My fiercely protestant, Huguenot origins refuse to appoint a mediator between myself and my Creator, which unfortunately is the tradition of both the Christians and the Sufis whose thinking still dominates Islam. Yes, Islam will eventually reform, when people realise that the leaders we have now are only interested in destructive power. Islam needs Protestant reform. Everybody reading the Book of Allah and making a direct connection with Him.

    Leaders are the same as us, but they have been convinced by Satan that they possess special power.

  • Richard Robinson

    “Leaders are the same as us, but they have been convinced by Satan that they possess special power.”

    In the secular sense, of course, they do have special power. It’s called the “monopoly of organised violence”.

    (“Satan” isn’t language I’d use, but I don’t think I’m disagreeing with you much).

  • anno

    “monopoly of organised violence”

    Democracy appoints a monopoly of organised violence, without consultation and without appraisal from the people. But this can be and was opposed by leaders like Saddam Hussain. It’s curious that the subjects of dictatorships try to subvert their tyranny while the subjects of democratic tyranny merely avert their eyes.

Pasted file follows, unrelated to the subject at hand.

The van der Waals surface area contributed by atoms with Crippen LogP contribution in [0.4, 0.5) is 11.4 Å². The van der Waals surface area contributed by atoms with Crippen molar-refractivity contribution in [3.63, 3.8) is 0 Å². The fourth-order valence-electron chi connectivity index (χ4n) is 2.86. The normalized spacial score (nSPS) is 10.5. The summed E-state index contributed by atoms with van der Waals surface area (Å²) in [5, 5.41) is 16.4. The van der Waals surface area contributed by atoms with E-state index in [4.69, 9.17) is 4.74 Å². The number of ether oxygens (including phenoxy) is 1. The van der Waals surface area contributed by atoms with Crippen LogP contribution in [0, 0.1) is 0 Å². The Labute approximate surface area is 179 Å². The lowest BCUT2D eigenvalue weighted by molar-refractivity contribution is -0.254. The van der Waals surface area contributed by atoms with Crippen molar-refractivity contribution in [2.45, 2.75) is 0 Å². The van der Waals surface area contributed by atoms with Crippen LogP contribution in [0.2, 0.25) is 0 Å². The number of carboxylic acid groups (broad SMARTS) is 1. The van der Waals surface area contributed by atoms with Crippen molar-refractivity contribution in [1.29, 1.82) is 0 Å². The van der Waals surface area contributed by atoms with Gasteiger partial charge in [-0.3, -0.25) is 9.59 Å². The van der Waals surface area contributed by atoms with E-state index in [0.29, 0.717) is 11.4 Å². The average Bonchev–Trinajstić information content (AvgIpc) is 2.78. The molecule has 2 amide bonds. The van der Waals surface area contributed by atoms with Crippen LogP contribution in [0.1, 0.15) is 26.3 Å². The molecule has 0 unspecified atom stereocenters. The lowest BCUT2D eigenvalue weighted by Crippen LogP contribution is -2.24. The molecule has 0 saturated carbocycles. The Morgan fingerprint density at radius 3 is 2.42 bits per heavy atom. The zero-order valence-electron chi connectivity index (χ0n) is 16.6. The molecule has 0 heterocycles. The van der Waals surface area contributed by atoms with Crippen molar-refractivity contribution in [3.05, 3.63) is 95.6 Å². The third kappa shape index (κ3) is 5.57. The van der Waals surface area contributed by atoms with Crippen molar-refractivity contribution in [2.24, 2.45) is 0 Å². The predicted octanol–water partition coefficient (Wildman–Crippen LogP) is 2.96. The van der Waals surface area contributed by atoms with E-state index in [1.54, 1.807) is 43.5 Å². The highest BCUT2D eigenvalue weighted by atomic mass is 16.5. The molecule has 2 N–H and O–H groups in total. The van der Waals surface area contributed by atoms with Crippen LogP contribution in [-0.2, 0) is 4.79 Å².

We submit to totalitarian control ourselves but criticise others for having robust power structures. Of course I am in favour of Islamic jihad challenging the monopoly of organised violence that we should be challenging ourselves, by civil unrest and informed discussion. Our leaders have got us by the balls, by bombarding us with taxes from everywhere, but Islamic groups are not unknown to exert unfair pressure on their supporters.

    Why do we see fit to send our forces to Iraq and Afghanistan supposedly to break down their power structures, instead of challenging the steel grip of our own leaders?

  • Clark

    Hi Anno,

    two good posts here from you; as I expected, we phrase things differently but agree on much. It’s been a busy day here, and Craig has posted, so I may have to continue this discussion another time…

  • Richard Robinson

    “Why do we see fit to send our forces to Iraq and Afghanistan supposedly to break down their power structures, instead of challenging the steel grip of our own leaders?”

    Er. The forces are fairly clear who they take orders from, I think.

  • Jaded.

    Craig, replying to everyone is impossible. My advice is to knock up a letter template to send to those that write to you personally. Thank them for their correspondence and assure them you have read it. Then, explain that you are unable to reply individually to all the letters you get, but write something like ‘best wishes’ and sign them all personally at the end. Just my tuppence worth.

    P.S. Alternatively, you could hire Lamby and Soba to reply for you. They seem to have plenty of spare time on their hands. 😉